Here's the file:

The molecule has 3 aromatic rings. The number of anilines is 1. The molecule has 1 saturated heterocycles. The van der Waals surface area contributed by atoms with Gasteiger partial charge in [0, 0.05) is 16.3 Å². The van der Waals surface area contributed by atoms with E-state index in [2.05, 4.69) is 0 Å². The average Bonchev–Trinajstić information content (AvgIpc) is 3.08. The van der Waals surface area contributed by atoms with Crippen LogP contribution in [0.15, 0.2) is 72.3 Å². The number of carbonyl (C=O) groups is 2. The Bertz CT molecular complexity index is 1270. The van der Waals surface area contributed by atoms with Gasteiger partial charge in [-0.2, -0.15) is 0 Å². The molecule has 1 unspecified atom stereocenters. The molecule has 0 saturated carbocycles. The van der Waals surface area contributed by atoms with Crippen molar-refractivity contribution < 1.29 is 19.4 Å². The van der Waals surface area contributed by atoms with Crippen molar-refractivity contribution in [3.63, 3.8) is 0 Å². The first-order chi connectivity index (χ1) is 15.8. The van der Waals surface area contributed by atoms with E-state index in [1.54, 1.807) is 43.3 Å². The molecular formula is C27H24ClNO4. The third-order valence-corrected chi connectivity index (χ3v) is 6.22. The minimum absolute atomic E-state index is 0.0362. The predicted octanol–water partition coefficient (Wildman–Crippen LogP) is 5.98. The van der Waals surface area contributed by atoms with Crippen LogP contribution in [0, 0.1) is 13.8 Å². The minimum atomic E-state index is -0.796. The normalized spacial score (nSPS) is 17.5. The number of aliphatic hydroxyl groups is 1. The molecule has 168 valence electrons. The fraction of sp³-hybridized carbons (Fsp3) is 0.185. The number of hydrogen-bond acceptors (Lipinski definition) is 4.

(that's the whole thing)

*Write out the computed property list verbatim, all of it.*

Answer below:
The molecule has 3 aromatic rings. The number of anilines is 1. The molecule has 1 saturated heterocycles. The van der Waals surface area contributed by atoms with Gasteiger partial charge in [0, 0.05) is 16.3 Å². The van der Waals surface area contributed by atoms with E-state index in [2.05, 4.69) is 0 Å². The average Bonchev–Trinajstić information content (AvgIpc) is 3.08. The van der Waals surface area contributed by atoms with Crippen LogP contribution in [0.15, 0.2) is 72.3 Å². The number of carbonyl (C=O) groups is 2. The Bertz CT molecular complexity index is 1270. The van der Waals surface area contributed by atoms with Gasteiger partial charge in [-0.2, -0.15) is 0 Å². The molecule has 1 unspecified atom stereocenters. The molecule has 0 saturated carbocycles. The van der Waals surface area contributed by atoms with Crippen molar-refractivity contribution < 1.29 is 19.4 Å². The van der Waals surface area contributed by atoms with Crippen molar-refractivity contribution in [3.63, 3.8) is 0 Å². The first-order chi connectivity index (χ1) is 15.8. The van der Waals surface area contributed by atoms with E-state index in [1.54, 1.807) is 43.3 Å². The molecular formula is C27H24ClNO4. The third-order valence-corrected chi connectivity index (χ3v) is 6.22. The minimum absolute atomic E-state index is 0.0362. The predicted octanol–water partition coefficient (Wildman–Crippen LogP) is 5.98. The van der Waals surface area contributed by atoms with Crippen LogP contribution in [0, 0.1) is 13.8 Å². The minimum atomic E-state index is -0.796. The normalized spacial score (nSPS) is 17.5. The number of aliphatic hydroxyl groups is 1. The molecule has 168 valence electrons. The fraction of sp³-hybridized carbons (Fsp3) is 0.185. The number of hydrogen-bond acceptors (Lipinski definition) is 4.